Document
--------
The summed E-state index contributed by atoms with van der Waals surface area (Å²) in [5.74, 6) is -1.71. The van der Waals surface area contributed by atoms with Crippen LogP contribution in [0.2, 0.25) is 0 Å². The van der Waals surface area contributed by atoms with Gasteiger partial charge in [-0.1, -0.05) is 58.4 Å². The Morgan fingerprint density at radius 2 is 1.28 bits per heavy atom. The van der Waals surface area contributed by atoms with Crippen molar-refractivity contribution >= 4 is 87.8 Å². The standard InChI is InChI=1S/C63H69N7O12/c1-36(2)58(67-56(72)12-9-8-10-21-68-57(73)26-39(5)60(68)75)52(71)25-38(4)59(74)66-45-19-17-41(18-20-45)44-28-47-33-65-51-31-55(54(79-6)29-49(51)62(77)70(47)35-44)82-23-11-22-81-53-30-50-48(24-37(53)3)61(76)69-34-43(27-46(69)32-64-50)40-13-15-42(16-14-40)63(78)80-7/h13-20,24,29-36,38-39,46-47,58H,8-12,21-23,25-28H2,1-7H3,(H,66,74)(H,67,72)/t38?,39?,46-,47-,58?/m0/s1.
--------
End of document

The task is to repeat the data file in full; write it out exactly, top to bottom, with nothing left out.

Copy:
The summed E-state index contributed by atoms with van der Waals surface area (Å²) in [5.74, 6) is -1.71. The van der Waals surface area contributed by atoms with Crippen LogP contribution in [0.2, 0.25) is 0 Å². The van der Waals surface area contributed by atoms with Gasteiger partial charge in [-0.1, -0.05) is 58.4 Å². The Morgan fingerprint density at radius 2 is 1.28 bits per heavy atom. The van der Waals surface area contributed by atoms with Crippen molar-refractivity contribution >= 4 is 87.8 Å². The standard InChI is InChI=1S/C63H69N7O12/c1-36(2)58(67-56(72)12-9-8-10-21-68-57(73)26-39(5)60(68)75)52(71)25-38(4)59(74)66-45-19-17-41(18-20-45)44-28-47-33-65-51-31-55(54(79-6)29-49(51)62(77)70(47)35-44)82-23-11-22-81-53-30-50-48(24-37(53)3)61(76)69-34-43(27-46(69)32-64-50)40-13-15-42(16-14-40)63(78)80-7/h13-20,24,29-36,38-39,46-47,58H,8-12,21-23,25-28H2,1-7H3,(H,66,74)(H,67,72)/t38?,39?,46-,47-,58?/m0/s1.